Bitcoin and the blockchain technology, as well as other crypto currencies, are here to stay. They are the future of finances for people not only in the First World, but also in developing countries. This article has introduced the basic concepts that underpin crypto currencies, discussed digital wallets and the Bitcoin Network, and briefy described some of the ways that people can invest in this exciting category of digital assets. The reader is encouraged to learn more about Bitcoin, seek sound financial advice, and consider the possibilities that blockchain and crypto currencies present as we move into the age of a free and open society.
Getting Started with Crypto Currencies
The financial industry is changing as people embrace Bitcoin and crypto currencies, yet many people spend little or no effort in preparing their personal computers prior to embarking on their crypto journey. An unprotected computer can leave someone open to hackers, scammers, or any number of other methods to separate crypto coins from their legitimate owners. The aim of this article is to raise awareness of the risks of purchasing, storing and trading crypto currencies, and to provide information about a number of security measures that you can use to protect your pc or device, your personal information, and your crypto currencies.
The information presented in this article is particularly targeted at users of Windows computers. The methods will vary for mobile devices and computers running alternative operating systems.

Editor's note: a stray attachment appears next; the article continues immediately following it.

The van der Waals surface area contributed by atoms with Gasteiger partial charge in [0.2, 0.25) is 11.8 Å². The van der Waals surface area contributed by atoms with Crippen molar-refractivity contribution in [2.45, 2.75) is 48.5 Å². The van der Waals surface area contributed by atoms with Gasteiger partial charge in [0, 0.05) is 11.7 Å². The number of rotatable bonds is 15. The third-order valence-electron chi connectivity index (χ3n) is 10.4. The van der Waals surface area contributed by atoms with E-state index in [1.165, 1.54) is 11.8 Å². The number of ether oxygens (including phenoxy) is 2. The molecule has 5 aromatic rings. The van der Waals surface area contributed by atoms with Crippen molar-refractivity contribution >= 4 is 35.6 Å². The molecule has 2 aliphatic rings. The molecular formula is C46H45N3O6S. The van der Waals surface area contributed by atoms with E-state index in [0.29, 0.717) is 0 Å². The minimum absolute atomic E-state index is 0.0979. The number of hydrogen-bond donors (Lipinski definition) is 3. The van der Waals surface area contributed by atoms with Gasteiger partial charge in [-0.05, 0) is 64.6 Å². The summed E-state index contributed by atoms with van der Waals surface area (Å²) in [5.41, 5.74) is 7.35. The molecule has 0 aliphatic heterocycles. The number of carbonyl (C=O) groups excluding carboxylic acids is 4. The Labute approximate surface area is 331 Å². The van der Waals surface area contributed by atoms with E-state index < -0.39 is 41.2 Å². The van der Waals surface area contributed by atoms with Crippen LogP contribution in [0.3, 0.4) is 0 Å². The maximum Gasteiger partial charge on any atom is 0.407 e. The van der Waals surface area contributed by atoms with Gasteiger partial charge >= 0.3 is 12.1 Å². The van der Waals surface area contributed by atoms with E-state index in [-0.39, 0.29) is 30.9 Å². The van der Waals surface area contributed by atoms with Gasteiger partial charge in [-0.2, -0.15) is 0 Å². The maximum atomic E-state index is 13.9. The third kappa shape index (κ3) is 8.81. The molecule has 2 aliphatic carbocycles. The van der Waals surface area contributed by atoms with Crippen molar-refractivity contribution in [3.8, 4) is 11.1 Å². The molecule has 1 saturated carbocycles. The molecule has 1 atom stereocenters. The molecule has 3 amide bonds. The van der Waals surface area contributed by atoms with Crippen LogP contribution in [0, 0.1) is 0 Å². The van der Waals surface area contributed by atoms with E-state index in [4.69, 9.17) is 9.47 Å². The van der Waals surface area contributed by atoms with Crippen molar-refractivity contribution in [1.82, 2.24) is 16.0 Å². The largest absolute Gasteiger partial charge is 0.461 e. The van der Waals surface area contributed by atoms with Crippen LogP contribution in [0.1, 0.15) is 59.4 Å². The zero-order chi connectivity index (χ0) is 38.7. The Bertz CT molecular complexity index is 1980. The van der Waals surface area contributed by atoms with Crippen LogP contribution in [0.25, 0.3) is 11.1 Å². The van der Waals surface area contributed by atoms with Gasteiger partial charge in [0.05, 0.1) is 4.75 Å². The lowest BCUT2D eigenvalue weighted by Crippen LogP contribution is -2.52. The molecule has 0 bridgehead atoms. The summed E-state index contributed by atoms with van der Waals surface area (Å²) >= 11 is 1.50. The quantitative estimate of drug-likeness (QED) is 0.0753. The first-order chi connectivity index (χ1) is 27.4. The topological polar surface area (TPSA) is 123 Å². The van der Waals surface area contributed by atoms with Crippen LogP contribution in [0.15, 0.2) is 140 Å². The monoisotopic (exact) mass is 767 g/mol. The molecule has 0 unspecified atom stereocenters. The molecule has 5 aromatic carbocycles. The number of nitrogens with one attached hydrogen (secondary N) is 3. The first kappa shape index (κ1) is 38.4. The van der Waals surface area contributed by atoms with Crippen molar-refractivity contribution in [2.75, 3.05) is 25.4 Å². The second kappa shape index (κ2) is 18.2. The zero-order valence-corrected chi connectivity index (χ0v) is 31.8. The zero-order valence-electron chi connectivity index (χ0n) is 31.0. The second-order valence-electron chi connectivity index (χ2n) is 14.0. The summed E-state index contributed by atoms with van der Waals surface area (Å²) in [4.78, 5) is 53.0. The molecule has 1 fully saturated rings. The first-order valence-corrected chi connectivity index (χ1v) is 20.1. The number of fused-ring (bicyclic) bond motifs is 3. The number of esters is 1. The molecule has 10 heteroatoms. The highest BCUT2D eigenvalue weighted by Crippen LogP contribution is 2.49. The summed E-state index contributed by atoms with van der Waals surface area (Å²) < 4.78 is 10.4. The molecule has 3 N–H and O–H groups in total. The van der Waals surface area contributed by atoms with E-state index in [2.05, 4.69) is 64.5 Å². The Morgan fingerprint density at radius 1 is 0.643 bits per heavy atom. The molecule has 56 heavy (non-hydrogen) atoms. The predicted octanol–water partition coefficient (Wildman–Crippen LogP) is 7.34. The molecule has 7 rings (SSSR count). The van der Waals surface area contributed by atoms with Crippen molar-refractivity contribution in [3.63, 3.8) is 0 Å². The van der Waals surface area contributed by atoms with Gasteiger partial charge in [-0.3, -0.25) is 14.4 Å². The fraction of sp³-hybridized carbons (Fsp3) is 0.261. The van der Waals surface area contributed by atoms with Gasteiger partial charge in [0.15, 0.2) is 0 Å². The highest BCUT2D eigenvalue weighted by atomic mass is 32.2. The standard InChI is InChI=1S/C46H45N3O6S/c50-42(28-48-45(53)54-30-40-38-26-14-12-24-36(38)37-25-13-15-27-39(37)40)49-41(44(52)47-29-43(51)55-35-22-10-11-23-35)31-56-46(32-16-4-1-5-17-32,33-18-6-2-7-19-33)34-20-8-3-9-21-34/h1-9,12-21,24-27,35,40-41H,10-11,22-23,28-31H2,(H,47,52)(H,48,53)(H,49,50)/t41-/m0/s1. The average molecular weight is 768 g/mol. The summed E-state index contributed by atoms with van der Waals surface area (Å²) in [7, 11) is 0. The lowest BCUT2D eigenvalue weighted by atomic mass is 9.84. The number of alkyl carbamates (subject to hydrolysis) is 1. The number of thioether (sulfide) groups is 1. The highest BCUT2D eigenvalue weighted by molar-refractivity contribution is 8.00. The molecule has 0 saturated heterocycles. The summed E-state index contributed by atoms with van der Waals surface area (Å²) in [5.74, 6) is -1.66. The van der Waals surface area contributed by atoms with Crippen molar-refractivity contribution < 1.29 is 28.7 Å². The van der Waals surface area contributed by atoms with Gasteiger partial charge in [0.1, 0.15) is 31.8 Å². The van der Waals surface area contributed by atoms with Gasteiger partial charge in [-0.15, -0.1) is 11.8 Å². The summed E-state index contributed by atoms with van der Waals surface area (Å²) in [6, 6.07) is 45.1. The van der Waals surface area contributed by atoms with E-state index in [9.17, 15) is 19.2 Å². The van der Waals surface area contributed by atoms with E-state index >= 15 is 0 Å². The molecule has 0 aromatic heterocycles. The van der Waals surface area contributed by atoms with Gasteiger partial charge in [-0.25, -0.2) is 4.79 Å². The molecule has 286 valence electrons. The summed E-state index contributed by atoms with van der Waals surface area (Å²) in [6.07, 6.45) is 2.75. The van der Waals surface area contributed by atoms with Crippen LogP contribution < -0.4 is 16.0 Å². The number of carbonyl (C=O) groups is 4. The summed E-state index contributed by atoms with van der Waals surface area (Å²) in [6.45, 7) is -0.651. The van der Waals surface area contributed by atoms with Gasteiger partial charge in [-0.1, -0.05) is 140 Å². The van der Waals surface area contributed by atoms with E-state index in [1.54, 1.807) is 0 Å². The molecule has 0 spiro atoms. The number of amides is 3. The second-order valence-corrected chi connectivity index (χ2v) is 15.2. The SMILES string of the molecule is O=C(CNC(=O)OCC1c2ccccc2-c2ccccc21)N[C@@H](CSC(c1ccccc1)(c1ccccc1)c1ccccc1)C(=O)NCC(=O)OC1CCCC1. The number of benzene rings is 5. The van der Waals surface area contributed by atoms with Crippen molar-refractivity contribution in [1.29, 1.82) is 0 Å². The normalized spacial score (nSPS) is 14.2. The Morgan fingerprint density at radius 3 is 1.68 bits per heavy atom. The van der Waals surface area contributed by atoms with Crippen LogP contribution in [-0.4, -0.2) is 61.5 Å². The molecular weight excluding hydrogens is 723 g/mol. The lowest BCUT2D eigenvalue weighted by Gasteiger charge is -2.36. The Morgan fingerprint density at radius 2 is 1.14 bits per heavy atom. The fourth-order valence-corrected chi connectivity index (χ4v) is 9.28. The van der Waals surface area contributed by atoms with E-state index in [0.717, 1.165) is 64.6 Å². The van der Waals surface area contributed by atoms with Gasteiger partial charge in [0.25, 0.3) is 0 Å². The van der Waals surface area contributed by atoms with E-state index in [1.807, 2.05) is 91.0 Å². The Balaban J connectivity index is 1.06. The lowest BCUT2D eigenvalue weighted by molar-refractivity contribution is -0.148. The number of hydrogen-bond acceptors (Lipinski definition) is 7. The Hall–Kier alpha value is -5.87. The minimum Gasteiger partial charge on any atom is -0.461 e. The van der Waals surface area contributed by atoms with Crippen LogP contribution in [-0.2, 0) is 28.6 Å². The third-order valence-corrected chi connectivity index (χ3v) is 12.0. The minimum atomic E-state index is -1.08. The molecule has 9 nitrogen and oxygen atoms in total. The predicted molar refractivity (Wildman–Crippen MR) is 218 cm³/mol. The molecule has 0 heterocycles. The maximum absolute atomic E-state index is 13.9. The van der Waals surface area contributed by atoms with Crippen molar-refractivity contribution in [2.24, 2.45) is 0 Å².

The methods described herein are designed as a reference only, and you are encouraged to be vigilant to ensure your security.
One of the first steps recommended to anyone new to crypto currency is to make a backup of your files on an external drive or cloud storage. You never know when some weird event or even just a malfunction could stop your computer from working, so make a backup and be prepared for the unexpected.
One of the big risks associated with the crypto currency industry is that of hackers, who attempt to hack into people’s computers through various means and steal the ‘private keys’ for coin wallets as well as passwords and other information that might enable them to withdraw someones coins. Installing a dependable Firewall program is an important step to mitigating this type of threat. While there is a firewall built into most Windows operating systems, it might not always be enough to keep hackers at bay. Look for a firewall program from a trusted website. Free firewalls are usually adequate as a starting point but the user should consider upgrading to a premium product as their crypto portfolio grows. Privatefirewall is a good free option.
Another serious threat that exists within the Bitcoin and crypto currency industry is that of malware, viruses and trojans. These are nasty pieces of software that may be attached to otherwise legitimate files such as pictures, videos, even music files, and that attempt to send a copy of your important information back over the internet to a hacker or other person who is interested in stealing your coins. It is therefore important to have a strong anti-virus program installed on your PC in order to scan any susceptible files prior to opening them. As with firewall software, free products can be perfectly adequate for protecting computers that hold a modest amount of crypto currency, but again, each person needs to be aware of their own exposure to risk and adjust their protection as their portfolio grows. Avast’s free version is a good place to start.